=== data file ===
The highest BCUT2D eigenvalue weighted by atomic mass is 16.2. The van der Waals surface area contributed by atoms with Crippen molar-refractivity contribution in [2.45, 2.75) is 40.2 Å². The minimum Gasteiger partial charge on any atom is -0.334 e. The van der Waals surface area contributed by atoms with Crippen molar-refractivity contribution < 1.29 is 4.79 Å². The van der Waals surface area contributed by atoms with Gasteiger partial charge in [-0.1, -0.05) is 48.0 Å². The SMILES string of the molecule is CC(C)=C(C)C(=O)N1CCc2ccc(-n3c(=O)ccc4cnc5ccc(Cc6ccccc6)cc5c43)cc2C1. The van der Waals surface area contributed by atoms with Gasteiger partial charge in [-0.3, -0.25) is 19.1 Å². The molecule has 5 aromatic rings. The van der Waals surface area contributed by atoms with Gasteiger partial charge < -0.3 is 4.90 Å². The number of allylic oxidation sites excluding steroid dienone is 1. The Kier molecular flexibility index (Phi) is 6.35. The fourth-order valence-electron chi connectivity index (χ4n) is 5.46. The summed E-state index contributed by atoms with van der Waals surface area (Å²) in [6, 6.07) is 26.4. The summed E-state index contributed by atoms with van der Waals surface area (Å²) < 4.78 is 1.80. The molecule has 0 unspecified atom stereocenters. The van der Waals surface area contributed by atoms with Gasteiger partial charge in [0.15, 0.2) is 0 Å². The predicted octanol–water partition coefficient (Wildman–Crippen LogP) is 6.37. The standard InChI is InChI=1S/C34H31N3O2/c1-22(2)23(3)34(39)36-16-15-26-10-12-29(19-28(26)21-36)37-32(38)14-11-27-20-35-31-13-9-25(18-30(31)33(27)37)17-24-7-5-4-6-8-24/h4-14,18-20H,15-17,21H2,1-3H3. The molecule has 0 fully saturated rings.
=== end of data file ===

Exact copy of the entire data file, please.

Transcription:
The highest BCUT2D eigenvalue weighted by atomic mass is 16.2. The van der Waals surface area contributed by atoms with Crippen molar-refractivity contribution in [2.45, 2.75) is 40.2 Å². The minimum Gasteiger partial charge on any atom is -0.334 e. The van der Waals surface area contributed by atoms with Crippen molar-refractivity contribution < 1.29 is 4.79 Å². The van der Waals surface area contributed by atoms with Gasteiger partial charge in [-0.1, -0.05) is 48.0 Å². The SMILES string of the molecule is CC(C)=C(C)C(=O)N1CCc2ccc(-n3c(=O)ccc4cnc5ccc(Cc6ccccc6)cc5c43)cc2C1. The van der Waals surface area contributed by atoms with Gasteiger partial charge in [-0.3, -0.25) is 19.1 Å². The molecule has 5 aromatic rings. The van der Waals surface area contributed by atoms with Gasteiger partial charge < -0.3 is 4.90 Å². The number of allylic oxidation sites excluding steroid dienone is 1. The Kier molecular flexibility index (Phi) is 6.35. The fourth-order valence-electron chi connectivity index (χ4n) is 5.46. The summed E-state index contributed by atoms with van der Waals surface area (Å²) in [6, 6.07) is 26.4. The summed E-state index contributed by atoms with van der Waals surface area (Å²) < 4.78 is 1.80. The molecule has 0 unspecified atom stereocenters. The van der Waals surface area contributed by atoms with Gasteiger partial charge in [0.15, 0.2) is 0 Å². The predicted octanol–water partition coefficient (Wildman–Crippen LogP) is 6.37. The standard InChI is InChI=1S/C34H31N3O2/c1-22(2)23(3)34(39)36-16-15-26-10-12-29(19-28(26)21-36)37-32(38)14-11-27-20-35-31-13-9-25(18-30(31)33(27)37)17-24-7-5-4-6-8-24/h4-14,18-20H,15-17,21H2,1-3H3. The molecule has 0 fully saturated rings.